Whether you start off inside or out, growing your own vegetables from seed is an immensely satisfying process. While you can of course buy established plants and nurture them to full growth, some gardeners believe the only true way to grow vegetables is to start off at the very beginning. This takes a degree of dedication, but the rewards are huge.
So where do you to start if you’ve never attempted the process before? Below are some of the more common questions about growing vegetables from seed.
Q. Is it easier to grow vegetables if you sow the seeds indoors or outdoors?
A. It all depends on which vegetables you want to grow, when you want to start, and where in the world you live. Plants sown indoors will eventually have to be transplanted outdoors, and unless you sow your seeds in biodegradable plant pots, so that both pot and plant can be transplanted into the ground, the plant will suffer some degree of root disturbance.
Vegetables such as broccoli, Brussels sprouts, cabbage, cauliflower, celery, eggplant, leeks, onions, peppers, and tomatoes tolerate root disturbance better than other vegetables and benefit from an early start in the growing season – which is another reason to start sowing seeds indoors.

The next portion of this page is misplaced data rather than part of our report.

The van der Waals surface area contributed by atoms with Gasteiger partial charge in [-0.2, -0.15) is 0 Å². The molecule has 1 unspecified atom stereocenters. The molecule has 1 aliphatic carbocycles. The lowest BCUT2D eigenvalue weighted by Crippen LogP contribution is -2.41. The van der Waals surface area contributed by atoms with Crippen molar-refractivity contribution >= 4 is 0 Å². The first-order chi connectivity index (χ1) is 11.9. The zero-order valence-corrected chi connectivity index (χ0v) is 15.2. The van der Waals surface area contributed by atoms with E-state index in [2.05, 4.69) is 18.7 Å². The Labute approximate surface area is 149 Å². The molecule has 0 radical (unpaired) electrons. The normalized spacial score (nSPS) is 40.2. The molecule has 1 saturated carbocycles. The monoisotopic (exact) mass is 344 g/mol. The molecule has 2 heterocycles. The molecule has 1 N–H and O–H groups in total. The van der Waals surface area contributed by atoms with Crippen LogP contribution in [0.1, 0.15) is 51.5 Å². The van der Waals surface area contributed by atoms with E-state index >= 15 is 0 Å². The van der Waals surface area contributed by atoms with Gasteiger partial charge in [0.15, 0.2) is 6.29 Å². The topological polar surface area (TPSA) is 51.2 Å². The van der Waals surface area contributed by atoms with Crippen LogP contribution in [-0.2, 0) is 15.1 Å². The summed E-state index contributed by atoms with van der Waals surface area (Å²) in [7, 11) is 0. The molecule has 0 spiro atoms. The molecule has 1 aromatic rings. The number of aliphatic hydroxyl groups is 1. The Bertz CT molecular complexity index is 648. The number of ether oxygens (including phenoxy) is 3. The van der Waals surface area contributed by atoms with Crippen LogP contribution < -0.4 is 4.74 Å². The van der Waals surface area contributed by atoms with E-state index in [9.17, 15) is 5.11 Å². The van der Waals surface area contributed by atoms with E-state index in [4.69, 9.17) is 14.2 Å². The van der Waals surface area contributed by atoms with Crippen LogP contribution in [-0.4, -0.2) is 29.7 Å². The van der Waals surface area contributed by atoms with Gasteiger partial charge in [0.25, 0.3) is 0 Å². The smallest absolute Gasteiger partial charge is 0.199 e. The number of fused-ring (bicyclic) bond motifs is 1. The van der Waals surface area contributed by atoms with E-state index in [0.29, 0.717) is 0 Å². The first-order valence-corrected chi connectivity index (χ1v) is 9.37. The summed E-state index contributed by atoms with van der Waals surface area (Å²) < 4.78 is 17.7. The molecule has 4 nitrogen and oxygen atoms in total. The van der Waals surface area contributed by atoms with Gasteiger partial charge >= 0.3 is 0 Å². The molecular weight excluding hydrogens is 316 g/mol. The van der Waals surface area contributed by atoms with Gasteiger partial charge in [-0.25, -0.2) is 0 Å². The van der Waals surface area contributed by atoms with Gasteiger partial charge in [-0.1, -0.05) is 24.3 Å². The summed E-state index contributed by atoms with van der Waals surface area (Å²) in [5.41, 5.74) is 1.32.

In some parts of the world, the growing season is relatively short, so if you want to make the most of it, it’s best to sow seeds indoors. This way your vegetables will be well established and on their way to yielding when the growing season’s at its peak. Furthermore, with hard-to-germinate (sprout) seeds, sowing indoors gives you a better chance of providing the right environment for the seeds to germinate (e.g. temperature, light).
Q. What do I need to sow seeds indoors?
A. The size of the seeds will determine the size of the container you sow them in. Most gardeners sow their seeds in seed raising trays, but you can use a variety of containers including egg boxes and the bottom halves of juice cartons (pierce a hole in the bottom for drainage). Whatever you use, make sure it’s deep enough to enable the seedling to develop a good root system before being transplanted outside. Plant bigger seeds one to a cell, and smaller seeds two or three to a cell.
Once you’ve planted your seeds, sprinkle with a thin layer of soil, and give them a thorough watering, taking care not to wash them away. Place your seeds in a warm position with good light but out of direct sunlight. To minimize disturbance, you can water your seeds using a spray bottle with a mister attachment.